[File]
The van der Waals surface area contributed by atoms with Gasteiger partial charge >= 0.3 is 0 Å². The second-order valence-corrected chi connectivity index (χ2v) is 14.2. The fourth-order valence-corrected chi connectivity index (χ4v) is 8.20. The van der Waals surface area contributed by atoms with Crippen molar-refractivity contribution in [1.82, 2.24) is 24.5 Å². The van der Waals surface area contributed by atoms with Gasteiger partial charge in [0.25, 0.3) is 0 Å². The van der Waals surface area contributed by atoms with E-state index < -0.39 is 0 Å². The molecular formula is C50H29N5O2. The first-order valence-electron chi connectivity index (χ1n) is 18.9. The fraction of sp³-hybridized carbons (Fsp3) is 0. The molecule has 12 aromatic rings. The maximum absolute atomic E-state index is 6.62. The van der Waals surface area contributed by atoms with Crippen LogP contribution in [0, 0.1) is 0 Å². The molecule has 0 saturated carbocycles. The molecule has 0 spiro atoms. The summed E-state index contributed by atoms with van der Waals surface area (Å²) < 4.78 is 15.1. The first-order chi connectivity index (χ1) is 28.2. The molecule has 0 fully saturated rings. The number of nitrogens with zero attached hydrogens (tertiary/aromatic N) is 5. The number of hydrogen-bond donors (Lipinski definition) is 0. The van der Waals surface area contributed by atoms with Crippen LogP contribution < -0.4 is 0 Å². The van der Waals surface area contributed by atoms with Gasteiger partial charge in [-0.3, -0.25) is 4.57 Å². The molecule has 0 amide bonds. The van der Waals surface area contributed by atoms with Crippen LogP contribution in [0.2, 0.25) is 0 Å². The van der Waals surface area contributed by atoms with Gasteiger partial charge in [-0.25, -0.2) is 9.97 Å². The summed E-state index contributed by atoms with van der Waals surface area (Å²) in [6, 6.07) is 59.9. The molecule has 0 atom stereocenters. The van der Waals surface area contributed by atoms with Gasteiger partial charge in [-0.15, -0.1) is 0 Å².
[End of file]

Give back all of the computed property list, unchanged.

The van der Waals surface area contributed by atoms with Gasteiger partial charge >= 0.3 is 0 Å². The second-order valence-corrected chi connectivity index (χ2v) is 14.2. The fourth-order valence-corrected chi connectivity index (χ4v) is 8.20. The van der Waals surface area contributed by atoms with Crippen molar-refractivity contribution in [1.82, 2.24) is 24.5 Å². The van der Waals surface area contributed by atoms with Gasteiger partial charge in [0.25, 0.3) is 0 Å². The van der Waals surface area contributed by atoms with E-state index < -0.39 is 0 Å². The molecular formula is C50H29N5O2. The first-order valence-electron chi connectivity index (χ1n) is 18.9. The fraction of sp³-hybridized carbons (Fsp3) is 0. The molecule has 12 aromatic rings. The maximum absolute atomic E-state index is 6.62. The van der Waals surface area contributed by atoms with Crippen LogP contribution in [0, 0.1) is 0 Å². The molecule has 0 saturated carbocycles. The molecule has 0 spiro atoms. The summed E-state index contributed by atoms with van der Waals surface area (Å²) < 4.78 is 15.1. The first-order chi connectivity index (χ1) is 28.2. The molecule has 0 fully saturated rings. The number of nitrogens with zero attached hydrogens (tertiary/aromatic N) is 5. The number of hydrogen-bond donors (Lipinski definition) is 0. The van der Waals surface area contributed by atoms with Crippen LogP contribution < -0.4 is 0 Å². The van der Waals surface area contributed by atoms with Gasteiger partial charge in [-0.3, -0.25) is 4.57 Å². The molecule has 0 amide bonds. The van der Waals surface area contributed by atoms with Crippen LogP contribution in [0.2, 0.25) is 0 Å². The van der Waals surface area contributed by atoms with Gasteiger partial charge in [-0.25, -0.2) is 9.97 Å². The summed E-state index contributed by atoms with van der Waals surface area (Å²) in [6, 6.07) is 59.9. The molecule has 0 atom stereocenters. The van der Waals surface area contributed by atoms with Gasteiger partial charge in [-0.15, -0.1) is 0 Å².